CETA: the Making of the Comprehensive Economic and Trade Agreement Between Canada and the EU Notes de l'Ifri, April 2016
Once ratified, the Comprehensive and Economic Trade Agreement (CETA) could ultimately eliminate all tariff barriers between the European Union and Canada. CETA is also a new generation Free-Trade Agreement: it includes the opening of public procurement, the facilitation of cross investments and cooperation in the area of regulation. Its long negotiation process illustrated important changes that are happening in the way trade agreements are negotiated, both in Canada and in the EU.
A wide variety of actors was involved. Because the federal government of Canada cannot implement international commitments in areas of provincial jurisdiction, the European Union requested that the provinces should be included in the discussions – Quebec and Ontario being the most interested. From the EU side, Germany, France and the United Kingdom led the process. Labor and trade unions as well as lobbying groups also supported the project.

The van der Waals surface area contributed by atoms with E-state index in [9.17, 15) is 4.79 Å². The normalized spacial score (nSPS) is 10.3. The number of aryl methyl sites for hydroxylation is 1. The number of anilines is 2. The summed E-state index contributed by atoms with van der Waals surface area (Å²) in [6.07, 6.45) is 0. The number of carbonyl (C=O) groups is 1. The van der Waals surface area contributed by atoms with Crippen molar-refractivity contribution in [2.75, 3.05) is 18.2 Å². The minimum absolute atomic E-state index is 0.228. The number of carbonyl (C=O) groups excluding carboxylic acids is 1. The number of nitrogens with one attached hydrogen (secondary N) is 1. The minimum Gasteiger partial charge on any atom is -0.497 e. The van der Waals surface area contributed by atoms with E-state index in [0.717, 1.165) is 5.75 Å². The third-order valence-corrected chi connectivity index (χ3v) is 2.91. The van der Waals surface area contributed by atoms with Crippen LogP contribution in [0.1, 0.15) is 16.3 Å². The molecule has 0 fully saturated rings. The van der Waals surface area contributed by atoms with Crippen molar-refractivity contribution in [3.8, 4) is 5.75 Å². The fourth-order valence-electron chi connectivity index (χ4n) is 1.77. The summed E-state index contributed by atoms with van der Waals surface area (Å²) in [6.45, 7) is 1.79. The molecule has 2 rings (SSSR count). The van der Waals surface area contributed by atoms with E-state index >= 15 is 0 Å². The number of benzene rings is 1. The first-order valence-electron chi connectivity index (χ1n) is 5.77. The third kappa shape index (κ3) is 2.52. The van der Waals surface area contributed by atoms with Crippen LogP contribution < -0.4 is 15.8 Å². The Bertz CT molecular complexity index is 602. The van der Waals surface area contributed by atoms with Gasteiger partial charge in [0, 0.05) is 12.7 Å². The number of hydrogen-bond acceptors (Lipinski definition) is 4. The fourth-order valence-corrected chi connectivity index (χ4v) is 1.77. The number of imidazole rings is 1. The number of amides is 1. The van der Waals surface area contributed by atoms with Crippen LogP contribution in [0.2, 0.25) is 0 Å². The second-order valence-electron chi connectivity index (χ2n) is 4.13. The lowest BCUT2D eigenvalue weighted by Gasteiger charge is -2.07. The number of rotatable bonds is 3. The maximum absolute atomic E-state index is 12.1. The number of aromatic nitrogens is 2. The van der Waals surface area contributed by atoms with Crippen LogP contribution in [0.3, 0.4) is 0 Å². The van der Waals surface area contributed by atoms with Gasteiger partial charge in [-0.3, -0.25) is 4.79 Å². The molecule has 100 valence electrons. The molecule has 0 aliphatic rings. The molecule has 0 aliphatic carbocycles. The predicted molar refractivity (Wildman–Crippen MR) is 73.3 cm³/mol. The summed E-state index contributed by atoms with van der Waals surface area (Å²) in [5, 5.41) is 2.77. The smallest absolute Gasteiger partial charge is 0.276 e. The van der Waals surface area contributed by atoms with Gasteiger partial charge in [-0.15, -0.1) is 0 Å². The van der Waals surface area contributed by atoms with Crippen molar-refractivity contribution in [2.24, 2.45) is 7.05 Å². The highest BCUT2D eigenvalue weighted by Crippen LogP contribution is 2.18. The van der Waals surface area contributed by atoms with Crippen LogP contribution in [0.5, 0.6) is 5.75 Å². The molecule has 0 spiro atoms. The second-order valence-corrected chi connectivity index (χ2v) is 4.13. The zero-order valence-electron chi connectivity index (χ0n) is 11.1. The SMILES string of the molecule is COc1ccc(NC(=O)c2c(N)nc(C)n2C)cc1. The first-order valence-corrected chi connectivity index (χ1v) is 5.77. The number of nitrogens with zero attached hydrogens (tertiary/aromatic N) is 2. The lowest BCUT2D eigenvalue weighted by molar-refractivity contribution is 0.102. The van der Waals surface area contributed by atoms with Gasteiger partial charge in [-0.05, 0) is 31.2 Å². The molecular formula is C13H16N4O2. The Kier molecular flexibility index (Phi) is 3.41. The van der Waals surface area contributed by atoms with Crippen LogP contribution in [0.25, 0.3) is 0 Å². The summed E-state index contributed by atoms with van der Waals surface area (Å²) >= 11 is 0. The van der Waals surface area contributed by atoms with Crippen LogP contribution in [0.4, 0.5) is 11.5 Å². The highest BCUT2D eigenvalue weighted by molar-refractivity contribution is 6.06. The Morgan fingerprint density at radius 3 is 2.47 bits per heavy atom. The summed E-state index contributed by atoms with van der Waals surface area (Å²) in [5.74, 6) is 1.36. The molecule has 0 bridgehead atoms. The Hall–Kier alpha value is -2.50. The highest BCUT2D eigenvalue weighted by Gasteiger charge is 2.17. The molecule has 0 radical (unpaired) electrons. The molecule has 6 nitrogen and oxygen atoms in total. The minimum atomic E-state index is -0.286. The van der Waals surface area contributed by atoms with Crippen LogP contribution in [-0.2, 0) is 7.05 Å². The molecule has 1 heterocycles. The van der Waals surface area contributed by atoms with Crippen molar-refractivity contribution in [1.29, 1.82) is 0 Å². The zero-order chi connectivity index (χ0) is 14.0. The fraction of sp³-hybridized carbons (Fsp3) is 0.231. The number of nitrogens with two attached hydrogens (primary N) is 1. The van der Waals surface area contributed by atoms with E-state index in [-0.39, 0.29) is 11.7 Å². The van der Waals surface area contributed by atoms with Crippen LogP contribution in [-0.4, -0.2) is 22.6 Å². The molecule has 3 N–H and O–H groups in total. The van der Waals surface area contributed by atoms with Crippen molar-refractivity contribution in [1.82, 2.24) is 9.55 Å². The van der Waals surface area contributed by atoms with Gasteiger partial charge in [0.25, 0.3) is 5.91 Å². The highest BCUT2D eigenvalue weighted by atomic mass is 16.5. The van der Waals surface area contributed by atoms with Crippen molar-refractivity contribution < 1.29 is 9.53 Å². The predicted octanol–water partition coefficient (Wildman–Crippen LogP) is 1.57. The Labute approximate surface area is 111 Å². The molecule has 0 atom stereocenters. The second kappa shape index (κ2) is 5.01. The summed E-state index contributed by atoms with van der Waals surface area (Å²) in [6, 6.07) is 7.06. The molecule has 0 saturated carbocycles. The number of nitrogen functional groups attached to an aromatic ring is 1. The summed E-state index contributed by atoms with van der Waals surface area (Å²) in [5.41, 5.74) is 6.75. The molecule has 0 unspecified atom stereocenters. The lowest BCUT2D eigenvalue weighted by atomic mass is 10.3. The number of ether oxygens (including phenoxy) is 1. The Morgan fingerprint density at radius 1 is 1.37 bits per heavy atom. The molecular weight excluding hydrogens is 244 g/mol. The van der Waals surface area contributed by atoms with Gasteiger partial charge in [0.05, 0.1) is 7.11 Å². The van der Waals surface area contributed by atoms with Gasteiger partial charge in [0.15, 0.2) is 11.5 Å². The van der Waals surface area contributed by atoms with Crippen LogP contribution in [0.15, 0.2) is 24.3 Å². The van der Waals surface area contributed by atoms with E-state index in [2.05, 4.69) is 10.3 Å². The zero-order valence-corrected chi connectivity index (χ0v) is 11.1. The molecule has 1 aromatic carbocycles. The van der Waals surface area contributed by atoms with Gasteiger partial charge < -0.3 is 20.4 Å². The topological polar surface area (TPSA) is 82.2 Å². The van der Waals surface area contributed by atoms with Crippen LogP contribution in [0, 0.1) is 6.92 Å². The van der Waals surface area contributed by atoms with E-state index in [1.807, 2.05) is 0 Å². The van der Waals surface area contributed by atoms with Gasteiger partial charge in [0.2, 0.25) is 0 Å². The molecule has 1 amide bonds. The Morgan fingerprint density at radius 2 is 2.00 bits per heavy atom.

Following the signing of the agreement in October 2013, the ratification process was delayed because of the start of the TTIP negotiations between the European Union and the United States. Canadian civil society organizations had already expressed criticism, which was echoed by their European counterparts, particularly worried about the investor state dispute settlement (ISDS) system. The legal scrubbing phase resulted in a compromise on this point.
The new Prime Minister Justin Trudeau, who replaced Conservative leader Stephen Harper in October 2015, has considered the implementation of the agreement as Canada’s top priority regarding international trade.